The Office of the Sussex Police & Crime Commissioner

This week, Sussex Police launched a dedicated Business Crime Team, only the third of its kind in the country. The new unit will help investigate crimes through specialist knowledge, innovative technology and closer co-operation with businesses.

Business managers and owners have been saying we need to identify prolific offenders and get them off our high streets to create a safer environment both for shoppers and retail workers. As Gareth Lewis from the Southern Co-op said at the launch, shopworkers and security staff have been abused, threatened, and assaulted and afraid to come to work.

The Association of Convenience Stores says last year 89% of shop staff were abused and there were 1.1m thefts from stores  at an average cost of £1360. Our Safer Sussex Business Partnership is a great example of the police working effectively with the business sector to gather data, solve more crimes and successfully prosecute more offenders. I want to thank Chris Neilson from Sussex Police and all the members of the Partnership for their support, time, and innovative approach. 

I will be urging my PCC colleagues in other areas to model their response on what is working well in Sussex and I will also share our progress with the National Retail Crime Steering Group. You can see a video about the launch here.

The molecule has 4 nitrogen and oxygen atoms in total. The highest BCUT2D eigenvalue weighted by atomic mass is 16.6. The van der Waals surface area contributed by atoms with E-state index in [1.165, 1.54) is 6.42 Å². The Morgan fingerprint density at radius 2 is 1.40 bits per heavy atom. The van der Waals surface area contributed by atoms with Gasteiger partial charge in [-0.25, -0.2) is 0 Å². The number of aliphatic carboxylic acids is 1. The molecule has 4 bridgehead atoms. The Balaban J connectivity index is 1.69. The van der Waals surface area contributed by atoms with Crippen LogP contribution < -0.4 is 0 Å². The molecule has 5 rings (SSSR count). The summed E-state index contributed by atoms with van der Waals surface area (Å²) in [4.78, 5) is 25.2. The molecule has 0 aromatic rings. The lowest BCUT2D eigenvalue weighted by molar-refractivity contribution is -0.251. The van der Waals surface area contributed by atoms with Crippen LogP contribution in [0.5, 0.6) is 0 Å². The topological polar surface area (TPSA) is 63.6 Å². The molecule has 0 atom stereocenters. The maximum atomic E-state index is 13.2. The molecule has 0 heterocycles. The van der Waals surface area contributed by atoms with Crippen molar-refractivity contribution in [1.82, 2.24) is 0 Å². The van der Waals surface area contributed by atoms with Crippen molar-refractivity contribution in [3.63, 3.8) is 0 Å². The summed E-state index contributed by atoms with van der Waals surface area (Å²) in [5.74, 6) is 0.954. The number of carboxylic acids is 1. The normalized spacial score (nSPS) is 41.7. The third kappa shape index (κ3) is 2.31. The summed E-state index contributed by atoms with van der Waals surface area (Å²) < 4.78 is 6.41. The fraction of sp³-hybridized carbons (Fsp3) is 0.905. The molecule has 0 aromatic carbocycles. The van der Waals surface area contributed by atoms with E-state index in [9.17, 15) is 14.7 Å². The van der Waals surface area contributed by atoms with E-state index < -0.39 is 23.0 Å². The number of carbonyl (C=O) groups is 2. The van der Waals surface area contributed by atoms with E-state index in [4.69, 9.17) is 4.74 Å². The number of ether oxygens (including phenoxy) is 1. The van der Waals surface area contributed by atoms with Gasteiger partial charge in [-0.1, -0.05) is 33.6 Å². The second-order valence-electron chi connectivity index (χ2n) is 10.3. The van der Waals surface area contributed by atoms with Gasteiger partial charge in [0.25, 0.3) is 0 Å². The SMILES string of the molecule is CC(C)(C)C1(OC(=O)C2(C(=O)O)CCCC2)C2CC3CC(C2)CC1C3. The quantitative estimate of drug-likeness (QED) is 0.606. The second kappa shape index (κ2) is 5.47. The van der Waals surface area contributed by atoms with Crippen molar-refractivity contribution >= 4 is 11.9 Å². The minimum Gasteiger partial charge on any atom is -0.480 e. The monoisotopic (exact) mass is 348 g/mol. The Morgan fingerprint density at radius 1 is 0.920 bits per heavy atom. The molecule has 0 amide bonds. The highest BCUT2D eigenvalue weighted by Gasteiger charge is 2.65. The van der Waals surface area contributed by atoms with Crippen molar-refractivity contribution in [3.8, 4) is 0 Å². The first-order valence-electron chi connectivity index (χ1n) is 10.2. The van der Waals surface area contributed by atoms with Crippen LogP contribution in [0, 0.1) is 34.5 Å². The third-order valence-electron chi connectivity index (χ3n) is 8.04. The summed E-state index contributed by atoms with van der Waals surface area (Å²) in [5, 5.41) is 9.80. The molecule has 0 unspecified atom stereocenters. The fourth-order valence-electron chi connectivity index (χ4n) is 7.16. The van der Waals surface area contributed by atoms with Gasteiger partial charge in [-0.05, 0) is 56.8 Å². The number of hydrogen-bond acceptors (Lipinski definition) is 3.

Our shops and high streets have stayed open throughout the pandemic providing not just our essential supplies but a focal point for residents. Business crime is not a victimless crime and it won’t be tolerated in Sussex, so I am delighted to see Sussex Police demonstrate their commitment to protecting our high streets.


My office received the welcome news this week that we have secured nearly £300k from the Safety of Women at Night Fund. This builds on the £1m we received a month ago from the Safer Streets Fund to tackle violence and abuse against women and girls (VAWG).

Here in Sussex, we will be working with over 80 businesses – including some of the largest nighttime venues and transport hubs – to help their staff identify, prevent, and respond to sexual violence and map safe places and travel options for women and girls. This includes a trained taxi marshal scheme in Brighton, the busiest nighttime economy in Sussex.

A large proportion of the funding will support high visibility police patrols at night in specially VAWG branded cars. As well as providing reassurance and a deterring presence, the officers will be there to offer advice and signposting to other support services.

Yesterday, Sussex Police marked Armistice Day with a gathering and ceremony at Police HQ In Lewes. I’m sure all of us would like to take a brief moment to remember all those Sussex officers and staff who died in service to our country.

Katy Bourne OBE

Sussex Police & Crime Commissioner